One day, more than seven months after that shocking, horrifying day, I stood on the spot where Aidan died and felt my breath being sucked out of my lungs. I put my hand on the wall and exhaled a long groan. That spot, that place--I walk past it, over it, 20 times a day. But in that moment, I looked down at the floor and saw him lying there, a pool of blood by his head; my brain somehow re-created the sound of M. Peevie crying and praying in the office a few short steps away.

Sometimes these punch-in-the-gut flashbacks come from nowhere, or from the slightest circumstance or reminder. Driving past the hospital where the paramedics rushed him. Seeing a fictitious murder victim on a TV crime show. Hearing the sound of multiple emergency vehicle sirens wailing past my normally quiet block.

These are the intrusive memories that accompany post-traumatic stress disorder (PTSD)--stark, harrowing images that pass through my mind like a Hiroshima slide presentation. I talked to my own personal best-friend-slash-therapist, Dr. Paradigm Shift,  about this. I told her how the projector behind my eyes starts running with the unwanted video, my breathing gets shallow and my skin feels clammy; sometimes my reaction is so physical that I double over and grab my gut as if it's happening right in front of me, again, right then and there.
Aidan and his buddy at the Cubs game.

It's a symptom of PTSD, she said, and the literature confirms this. "Intrusive re-experiencing is a core symptom of post-traumatic stress disorder (PTSD). It can take various forms, including intrusive images, flashbacks, nightmares, and distress and physiological reactions when confronted with reminders," according to one scholarly article.  

Besides all the crying and sighing and generally missing my boy, these episodes added insult to injury, making me relive the horror, fear, and agony of that day. I wanted it to stop. Dr. PS suggested, and my own therapist agreed, that the best course of action would be to consciously and intentionally replace those grim, intrusive visuals with thoughts and mind pictures of happier times. 

"Come up with one or two images in your mind of Aidan that make you smile, that make you feel happy and peaceful," she suggested. "Have them ready to recall. When the intrusive images come, force your mind to replace them with the good images." It sounds like it won't work, I said. These powerful, supraliminal movies force themselves in front of the eyes of my brain; I didn't think something so simple as thinking happy thoughts would really be effective.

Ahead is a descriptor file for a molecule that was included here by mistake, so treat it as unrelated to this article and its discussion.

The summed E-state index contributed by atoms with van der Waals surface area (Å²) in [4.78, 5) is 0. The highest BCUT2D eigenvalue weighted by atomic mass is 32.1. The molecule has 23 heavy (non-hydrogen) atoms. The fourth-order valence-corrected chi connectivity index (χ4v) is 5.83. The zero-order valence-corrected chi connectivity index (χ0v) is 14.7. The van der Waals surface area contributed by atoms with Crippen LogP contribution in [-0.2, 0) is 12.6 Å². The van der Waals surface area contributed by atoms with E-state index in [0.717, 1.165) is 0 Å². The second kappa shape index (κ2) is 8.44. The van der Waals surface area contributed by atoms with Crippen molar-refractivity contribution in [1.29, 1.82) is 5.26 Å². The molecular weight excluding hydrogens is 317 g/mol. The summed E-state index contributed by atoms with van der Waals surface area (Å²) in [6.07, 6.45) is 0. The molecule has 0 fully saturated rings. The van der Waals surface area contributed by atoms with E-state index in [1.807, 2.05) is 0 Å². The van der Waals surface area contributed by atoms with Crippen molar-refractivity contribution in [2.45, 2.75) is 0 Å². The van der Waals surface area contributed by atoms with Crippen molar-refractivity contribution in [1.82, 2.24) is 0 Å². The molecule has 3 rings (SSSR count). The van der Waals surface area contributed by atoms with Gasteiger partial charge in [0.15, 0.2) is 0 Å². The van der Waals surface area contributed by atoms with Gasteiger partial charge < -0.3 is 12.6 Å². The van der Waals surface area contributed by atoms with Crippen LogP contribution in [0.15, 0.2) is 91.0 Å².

"It takes practice," Dr. PS said. "It's not going to make them stop; it's not going to make them go away right away. But if every time an image comes, and you don't want to stick there, take out the mental photo album, and start looking through it. Focus on the good pictures of Aidan." 

Now, nearly a year later, the PTSD flashbacks come far less frequently, and when they do, I am usually able to quickly change the channel in my mind. I go to Aidan on the beach, Aidan playing Pokemon cards with his friends, Aidan kneeling next to his bed, writing in his journal. I go to Aidan alive, here with me, where he should be.

And then I'm just sad. I can change the channel from PTSD, but every other channel is the grief channel. 

“When someone you love dies, and you're not expecting it, you don't lose her all at once; you lose her in pieces over a long time—the way the mail stops coming, and her scent fades from the pillows and even from the clothes in her closet and drawers. Gradually, you accumulate the parts of her that are gone. Just when the day comes—when there's a particular missing part that overwhelms you with the feeling that she's gone, forever—there comes another day, and another specifically missing part.” ― John IrvingA Prayer for Owen Meany